Today we celebrate the memorial of Saint Mary Magdalene. Many of us probably remember Mary Magdalene as one of the women who remained at the feet of Jesus throughout his suffering and death on the cross. Or, we might remember her as the first person to witness his Resurrection. Both roles are very important to consider as we examine the readings from today and their importance in recognizing God’s presence in our lives.
Today’s Gospel from John focuses on Mary Magdalene’s visit to the tomb of Jesus. She arrives, finds it empty, and weeps. When confronted by Jesus, she can only say, “Sir, if you carried him away, tell me where you laid him, and I will take him.” Mary Magdalene is blinded by her grief, her own human failings, because in that moment, she believed her struggles were greater than God himself. She has forgotten Christ’s promise that he will rebuild this temple in three days (Cf, Jn 2:19). She, who sat at the feet of Jesus as he suffered on the cross, does not recognize that Christ is standing in front of her. We often go through life like Mary Magdalene, blinded by our everyday fears and hardships, but her life and her actions give us an example to follow. Though blinded by her own human failings, she learned to have faith and trust in the constant presence of the mercy and love of Christ.
Christ says to her, “But go to my brothers and tell them, ‘I am going to my Father and your Father, to my God and your God.” With these words Christ proves to Mary Magdalene and to us that by his death and resurrection he has given mankind the ability to develop a personal relationship with God. Even after his death, he is calling Mary Magdalene and the disciples to more, to recognize that through his suffering on the cross he has transcended death and opened the gates of heaven to us. He calls us to renew our faith in him, “to my Father and your Father, to my God and your God.” He calls us into his arms, to know him, to love him, and serve him.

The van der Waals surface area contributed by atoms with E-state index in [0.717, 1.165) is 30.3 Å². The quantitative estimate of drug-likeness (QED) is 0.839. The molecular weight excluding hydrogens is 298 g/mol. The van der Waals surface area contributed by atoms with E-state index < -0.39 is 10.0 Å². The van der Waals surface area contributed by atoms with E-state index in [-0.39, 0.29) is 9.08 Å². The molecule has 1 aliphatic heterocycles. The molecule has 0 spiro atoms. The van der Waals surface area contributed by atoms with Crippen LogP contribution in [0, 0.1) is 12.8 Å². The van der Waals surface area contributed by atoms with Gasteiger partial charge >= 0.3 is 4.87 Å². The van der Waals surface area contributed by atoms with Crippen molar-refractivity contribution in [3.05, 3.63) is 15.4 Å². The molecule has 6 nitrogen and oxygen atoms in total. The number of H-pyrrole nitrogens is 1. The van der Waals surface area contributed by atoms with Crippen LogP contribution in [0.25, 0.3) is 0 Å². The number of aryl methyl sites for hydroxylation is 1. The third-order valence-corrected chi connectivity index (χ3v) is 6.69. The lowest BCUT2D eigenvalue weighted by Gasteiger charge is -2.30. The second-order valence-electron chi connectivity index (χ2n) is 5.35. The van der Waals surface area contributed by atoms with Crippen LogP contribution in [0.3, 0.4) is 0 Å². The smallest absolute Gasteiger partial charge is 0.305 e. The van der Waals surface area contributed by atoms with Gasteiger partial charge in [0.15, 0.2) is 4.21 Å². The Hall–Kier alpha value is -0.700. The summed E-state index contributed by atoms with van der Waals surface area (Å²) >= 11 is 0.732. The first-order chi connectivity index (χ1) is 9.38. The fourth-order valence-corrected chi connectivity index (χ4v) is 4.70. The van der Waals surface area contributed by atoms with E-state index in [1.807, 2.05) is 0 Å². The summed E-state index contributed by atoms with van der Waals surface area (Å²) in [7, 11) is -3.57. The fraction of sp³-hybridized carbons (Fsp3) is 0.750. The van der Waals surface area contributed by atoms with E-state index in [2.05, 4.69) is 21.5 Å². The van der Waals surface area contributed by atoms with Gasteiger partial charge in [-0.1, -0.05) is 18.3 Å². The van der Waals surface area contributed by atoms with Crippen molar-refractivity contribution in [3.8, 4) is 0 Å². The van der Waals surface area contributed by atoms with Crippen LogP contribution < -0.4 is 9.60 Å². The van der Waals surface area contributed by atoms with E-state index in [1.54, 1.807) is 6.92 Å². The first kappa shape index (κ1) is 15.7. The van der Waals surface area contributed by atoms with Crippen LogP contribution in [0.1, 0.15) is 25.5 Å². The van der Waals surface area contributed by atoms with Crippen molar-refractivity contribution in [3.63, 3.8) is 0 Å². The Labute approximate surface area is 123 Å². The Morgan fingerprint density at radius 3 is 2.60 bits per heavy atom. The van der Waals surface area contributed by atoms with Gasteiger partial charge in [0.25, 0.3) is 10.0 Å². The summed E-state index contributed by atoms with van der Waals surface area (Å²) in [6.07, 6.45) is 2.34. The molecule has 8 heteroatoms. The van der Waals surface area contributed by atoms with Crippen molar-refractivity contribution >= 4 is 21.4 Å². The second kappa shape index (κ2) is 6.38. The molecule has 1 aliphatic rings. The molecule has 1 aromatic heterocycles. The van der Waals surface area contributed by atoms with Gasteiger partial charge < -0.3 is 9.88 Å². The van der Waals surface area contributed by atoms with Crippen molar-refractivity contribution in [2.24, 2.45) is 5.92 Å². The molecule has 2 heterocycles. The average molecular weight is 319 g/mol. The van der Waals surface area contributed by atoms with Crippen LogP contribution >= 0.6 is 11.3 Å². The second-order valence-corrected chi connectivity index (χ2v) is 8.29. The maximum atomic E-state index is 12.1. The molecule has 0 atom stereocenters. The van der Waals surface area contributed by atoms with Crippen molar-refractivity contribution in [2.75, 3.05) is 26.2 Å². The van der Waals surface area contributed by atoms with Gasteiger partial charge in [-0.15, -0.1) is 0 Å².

This Gospel scene with Mary Magdalene reminds us that we are often blind to Christ’s presence in our lives. We sometimes forget just how significant his death on the cross actually was, we forget that he laid down his life so that we could overcome our daily struggle with sin and that we might one day be one with the Lord in heaven. This is a hard message to remember especially in these recent months in which a plane carrying 295 innocent people was shot down and people are being killed all around the world in the Ukraine, Israel, and Africa. Many of us feel lost and unable to help against this senseless violence and yet Mary Magdalene gives us the answer. That answer is Christ. He is always here for us. He is always present. We might not be able to see him at all times, for we are often blinded by our human failings, our pride, and our worldly desires, and yet Christ remains present to us. We have, like Mary Magdalene, to just open our eyes and trust in the Lord. We have to offer ourselves up as he did in the only way we know how, in imitating the life of Christ every day, first and foremost through prayer. By answering his call to know him, to love him, and to serve him we give ourselves completely to him just as Mary Magdalene did.
St. Theresa of Avila gives us a simple prayer to remember the continuous presence of Christ in our lives, we but only have to look for him:
Let nothing disturb you, let nothing frighten you, all things are passing away: God never changes. Patience obtains all things, whoever has God lacks nothing; God alone suffices.
Nicholas Shields is a current District Deputy for the Washington, D.C. Knights of Columbus and a recent graduate of The Catholic University of America.